My two-year-old son loves to play with cars, especially Hot Wheels. I loved toy cars too when I was a child and now proudly watch him play with them. He also loves to push around his toy shopping cart, which I never thought twice about until recently when a neighborhood kid, who is at least five years older than my son, asked me why my boy pushed a shopping cart around.
He didn't say it, but I could tell he was thinking shopping carts were better suited for little girls.
I reacted without thinking and tried to explain how the shopping cart helped my son practice walking and running. I didn't want to over do it, but I hoped the kid understood how those skills would come in handy one day, you know, when my son begins playing baseball or basketball. Later, my wife teased me for being defensive. Then I remembered that for Christmas, she bought my son a toy kitchen set, complete with cooking utensils, microwave oven and sink.
I have to admit, I contemplated asking her to get rid of the shopping cart and kitchen and replace them with more manly stuff, like a toy tank or bazooka. I mean, boys should play with boy toys, right? When I was just a little older than my son, I played mostly with Hot Wheels and G.I. Joe dolls. Wait, that's right, I played with dolls ...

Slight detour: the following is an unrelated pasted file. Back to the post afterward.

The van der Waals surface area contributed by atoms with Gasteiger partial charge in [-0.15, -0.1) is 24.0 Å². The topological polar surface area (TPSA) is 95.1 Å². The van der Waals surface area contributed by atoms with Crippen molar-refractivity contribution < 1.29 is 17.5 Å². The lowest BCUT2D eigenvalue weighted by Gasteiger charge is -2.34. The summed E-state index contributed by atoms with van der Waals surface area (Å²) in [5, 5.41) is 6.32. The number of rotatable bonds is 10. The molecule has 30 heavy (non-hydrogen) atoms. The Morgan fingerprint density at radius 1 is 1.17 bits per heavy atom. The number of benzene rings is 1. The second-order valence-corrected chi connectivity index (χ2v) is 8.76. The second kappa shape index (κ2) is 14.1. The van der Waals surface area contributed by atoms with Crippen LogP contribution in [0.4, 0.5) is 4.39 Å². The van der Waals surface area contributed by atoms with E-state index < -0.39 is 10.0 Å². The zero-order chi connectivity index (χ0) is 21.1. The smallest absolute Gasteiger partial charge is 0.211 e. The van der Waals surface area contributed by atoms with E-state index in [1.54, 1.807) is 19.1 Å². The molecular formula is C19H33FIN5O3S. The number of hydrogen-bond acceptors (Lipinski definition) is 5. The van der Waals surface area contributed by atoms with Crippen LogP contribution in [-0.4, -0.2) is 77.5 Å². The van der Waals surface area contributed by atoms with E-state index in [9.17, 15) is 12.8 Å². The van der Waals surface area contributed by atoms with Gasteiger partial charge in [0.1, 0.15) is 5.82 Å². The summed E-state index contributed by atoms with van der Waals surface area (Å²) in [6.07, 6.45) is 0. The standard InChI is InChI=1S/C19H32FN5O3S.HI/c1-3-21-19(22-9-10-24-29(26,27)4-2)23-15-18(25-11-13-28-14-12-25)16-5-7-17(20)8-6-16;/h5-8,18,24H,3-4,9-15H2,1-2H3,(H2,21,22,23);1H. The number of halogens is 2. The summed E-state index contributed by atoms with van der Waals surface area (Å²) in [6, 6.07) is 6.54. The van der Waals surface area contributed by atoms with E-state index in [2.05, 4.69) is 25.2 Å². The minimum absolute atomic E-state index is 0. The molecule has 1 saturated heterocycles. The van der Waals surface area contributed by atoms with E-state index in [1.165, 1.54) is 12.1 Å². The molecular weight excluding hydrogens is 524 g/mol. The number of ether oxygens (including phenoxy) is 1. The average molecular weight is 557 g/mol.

The next morning I woke up groggily as my son begged me to get out of bed to play with him. I followed, half-hoping he'd pull out his toy lowrider or ambulance. Instead, he took me to his kitchen where he pretended to make me a hamburger breakfast, replete with corn and a pizza slice.
It was the most fun breakfast I ever had. It even kept me in a great mood later that day, when I chased my son - and his shopping cart - around the house.